Full Potential Community Report :: Nationwide Children's Hospital

Full Potential Community Report

Facts About Growing Up Healthy in Franklin County: 2010-2011 Collaborative Children’s Health Report

Helping kids of all ages just be kids, not statistics.

Progress Report Card

Full Potential monitors and reports on 10 preventable health threats that are prevalent and pressing for Franklin County children. These threats are “indicators” of the health of all our children – and of our community.

In 2010, multiple years of data have been tracked for each indicator, providing a clear view of progress in Franklin County, as well as how we stack up against Ohio and the United States. The progress report below is based on these statistical trends as well as the programmatic developments covered in Full Potential that shed additional light on how our community is doing in addressing these threats.


Baseline from 2008 Report

Franklin County Progress

GREEN LIGHT – indicator has improved
YELLOW LIGHT – indicator shows improvement, but concerns remain
RED LIGHT – concerning indicator worsened or stayed the same


Asthma rates have increased and are higher than Ohio and the U.S. Our community’s healthcare system needs to improve asthma identifi cation in children and treatment follow-through.

Teen Smoking

Teen smoking declined slightly from 2006 to 2009, and Franklin County rates are better than national rates. This is an indicator to watch, because the rate of decline nationally has  slowed, possibly due to states using tobacco settlement funds for purposes other than anti-tobacco campaigns.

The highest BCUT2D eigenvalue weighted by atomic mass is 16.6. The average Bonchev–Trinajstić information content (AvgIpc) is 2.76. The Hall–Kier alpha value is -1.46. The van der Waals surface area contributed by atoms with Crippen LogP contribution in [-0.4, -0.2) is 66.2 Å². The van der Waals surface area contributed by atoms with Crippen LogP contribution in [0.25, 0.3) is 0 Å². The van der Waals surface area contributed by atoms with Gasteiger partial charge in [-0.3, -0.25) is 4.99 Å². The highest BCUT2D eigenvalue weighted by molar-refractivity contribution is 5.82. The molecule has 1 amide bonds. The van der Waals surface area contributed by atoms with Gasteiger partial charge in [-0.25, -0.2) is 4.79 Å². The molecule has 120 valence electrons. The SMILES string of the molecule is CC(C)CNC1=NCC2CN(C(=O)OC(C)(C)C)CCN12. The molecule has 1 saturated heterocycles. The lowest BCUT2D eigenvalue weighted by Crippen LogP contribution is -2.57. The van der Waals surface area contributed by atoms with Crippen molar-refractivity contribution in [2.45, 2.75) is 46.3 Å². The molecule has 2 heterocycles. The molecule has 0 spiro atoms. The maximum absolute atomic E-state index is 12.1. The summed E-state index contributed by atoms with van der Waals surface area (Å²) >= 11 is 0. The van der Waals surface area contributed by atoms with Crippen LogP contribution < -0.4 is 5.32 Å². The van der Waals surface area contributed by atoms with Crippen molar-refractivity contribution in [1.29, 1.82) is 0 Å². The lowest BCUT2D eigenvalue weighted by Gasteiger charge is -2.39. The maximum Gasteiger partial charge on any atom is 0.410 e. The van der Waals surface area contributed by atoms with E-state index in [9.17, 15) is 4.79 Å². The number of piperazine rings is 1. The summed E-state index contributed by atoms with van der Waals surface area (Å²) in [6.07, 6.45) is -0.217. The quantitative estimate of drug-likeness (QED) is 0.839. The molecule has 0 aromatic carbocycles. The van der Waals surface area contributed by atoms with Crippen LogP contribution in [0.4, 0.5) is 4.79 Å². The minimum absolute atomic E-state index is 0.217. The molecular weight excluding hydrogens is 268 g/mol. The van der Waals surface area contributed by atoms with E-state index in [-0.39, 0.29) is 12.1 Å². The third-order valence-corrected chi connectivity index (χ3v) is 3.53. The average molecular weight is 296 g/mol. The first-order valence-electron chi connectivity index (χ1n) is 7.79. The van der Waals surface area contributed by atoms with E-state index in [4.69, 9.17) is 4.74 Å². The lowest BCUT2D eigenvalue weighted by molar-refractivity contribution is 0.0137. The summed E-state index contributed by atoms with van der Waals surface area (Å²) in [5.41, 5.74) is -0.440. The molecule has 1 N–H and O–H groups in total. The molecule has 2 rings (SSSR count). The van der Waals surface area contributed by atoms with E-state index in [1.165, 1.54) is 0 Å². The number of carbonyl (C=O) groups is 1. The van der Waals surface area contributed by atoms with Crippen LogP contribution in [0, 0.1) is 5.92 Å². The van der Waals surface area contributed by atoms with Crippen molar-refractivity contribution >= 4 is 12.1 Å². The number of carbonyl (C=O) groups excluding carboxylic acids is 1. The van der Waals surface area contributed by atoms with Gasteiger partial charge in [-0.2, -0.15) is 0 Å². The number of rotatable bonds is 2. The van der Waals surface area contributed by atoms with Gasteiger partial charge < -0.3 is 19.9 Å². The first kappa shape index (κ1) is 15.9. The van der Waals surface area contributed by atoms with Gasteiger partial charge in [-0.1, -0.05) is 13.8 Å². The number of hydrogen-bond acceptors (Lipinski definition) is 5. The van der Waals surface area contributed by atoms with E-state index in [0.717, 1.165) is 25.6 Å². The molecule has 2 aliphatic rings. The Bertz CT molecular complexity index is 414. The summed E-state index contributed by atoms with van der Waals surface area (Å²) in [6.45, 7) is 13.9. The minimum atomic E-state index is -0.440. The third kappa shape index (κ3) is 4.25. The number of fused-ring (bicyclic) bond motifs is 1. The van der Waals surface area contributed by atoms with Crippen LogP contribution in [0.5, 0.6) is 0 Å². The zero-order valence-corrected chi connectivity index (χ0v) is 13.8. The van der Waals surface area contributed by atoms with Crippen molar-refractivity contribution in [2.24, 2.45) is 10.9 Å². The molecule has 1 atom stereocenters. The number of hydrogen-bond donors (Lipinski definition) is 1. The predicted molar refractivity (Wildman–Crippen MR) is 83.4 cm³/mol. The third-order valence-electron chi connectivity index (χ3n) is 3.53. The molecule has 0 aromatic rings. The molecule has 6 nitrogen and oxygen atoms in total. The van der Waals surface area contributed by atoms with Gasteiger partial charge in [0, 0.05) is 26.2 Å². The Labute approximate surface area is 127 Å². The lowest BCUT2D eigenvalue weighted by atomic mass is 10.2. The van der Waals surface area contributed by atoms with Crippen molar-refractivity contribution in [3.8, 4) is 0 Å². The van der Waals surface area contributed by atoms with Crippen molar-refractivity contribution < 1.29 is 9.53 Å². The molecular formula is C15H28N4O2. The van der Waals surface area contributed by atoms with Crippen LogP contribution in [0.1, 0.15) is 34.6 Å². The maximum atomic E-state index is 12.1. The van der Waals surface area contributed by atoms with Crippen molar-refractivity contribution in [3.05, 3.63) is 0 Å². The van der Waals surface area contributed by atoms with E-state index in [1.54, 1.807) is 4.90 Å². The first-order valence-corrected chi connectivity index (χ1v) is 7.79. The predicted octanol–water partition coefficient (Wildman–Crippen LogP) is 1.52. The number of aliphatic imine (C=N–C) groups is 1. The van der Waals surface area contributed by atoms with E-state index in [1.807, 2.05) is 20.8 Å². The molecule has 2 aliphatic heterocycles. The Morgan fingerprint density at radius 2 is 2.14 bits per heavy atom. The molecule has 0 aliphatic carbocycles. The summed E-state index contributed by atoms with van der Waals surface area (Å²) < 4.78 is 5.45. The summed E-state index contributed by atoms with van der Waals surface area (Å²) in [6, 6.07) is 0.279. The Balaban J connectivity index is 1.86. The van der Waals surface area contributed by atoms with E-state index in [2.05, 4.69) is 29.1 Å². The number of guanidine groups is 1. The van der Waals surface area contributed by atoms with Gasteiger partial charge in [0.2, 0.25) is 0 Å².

Teen Pregnancy

While the teen birth rate dropped slightly from 2007 to 2008 in the 15 to 17 age group, it increased for 18- to 19-year-olds. Overall, teen birth rates are unacceptably high, and significant disparities exist in minority populations.

Unintentional Injuries

While no trends are discernible in the county data, death rates in the 15 to 24 age group are lower than Ohio and the U.S. Central Ohio has an effective trauma system that is continually improving, and legislative progress has been made with booster seat and graduated driver licensing laws now in place in Ohio.

Adolescent Suicide

The suicide rate among 15-to-24-year olds is higher than in Ohio and the U.S. Per capita, inpatient psychiatric hospital beds have decreased for children under age 18 and for adolescents age 18 to 24. Additional and more effective safety nets for high-risk patients are needed.

Adolescent Homicide

In 2008, the homicide rate in the 15 to 24 age group was double the Ohio rate. In addition to police activities to combat gangs, more community- based activities that offer attractive alternatives to gang life for high-risk youth are needed.

Access to Health Care

The percentage of children who don’t have health insurance coverage dropped dramatically between 2004 and 2008. This is an indicator to watch as mandatory coverage becomes effective and the emphasis shifts to ensuring access to services.

Infant Mortality/ Preterm Birth

Infant mortality and preterm birth rates are higher than in Ohio and the U.S  Non-Hispanic black babies have significantly higher infant mortality and preterm birth rates than Hispanics and non-Hispanic whites. A cooperative effort (Ohio Better Birth Outcomes) is having initial success in addressing the causes and consequences of preterm birth.


Immunization rates in Columbus suburbs have improved. The City of Columbus, however, has much lower rates than the suburbs – 22 percent lower in 2008.


Pediatric obesity remains a local emergency. While there has been improvement in kindergarteners and third graders, the number of fifth graders who are overweight or obese has not  improved. Many initiatives are underway to address pediatric obesity, and a coalition co-led by Nationwide Children’s drove landmark legislation to reduce calories in school and increase activity.
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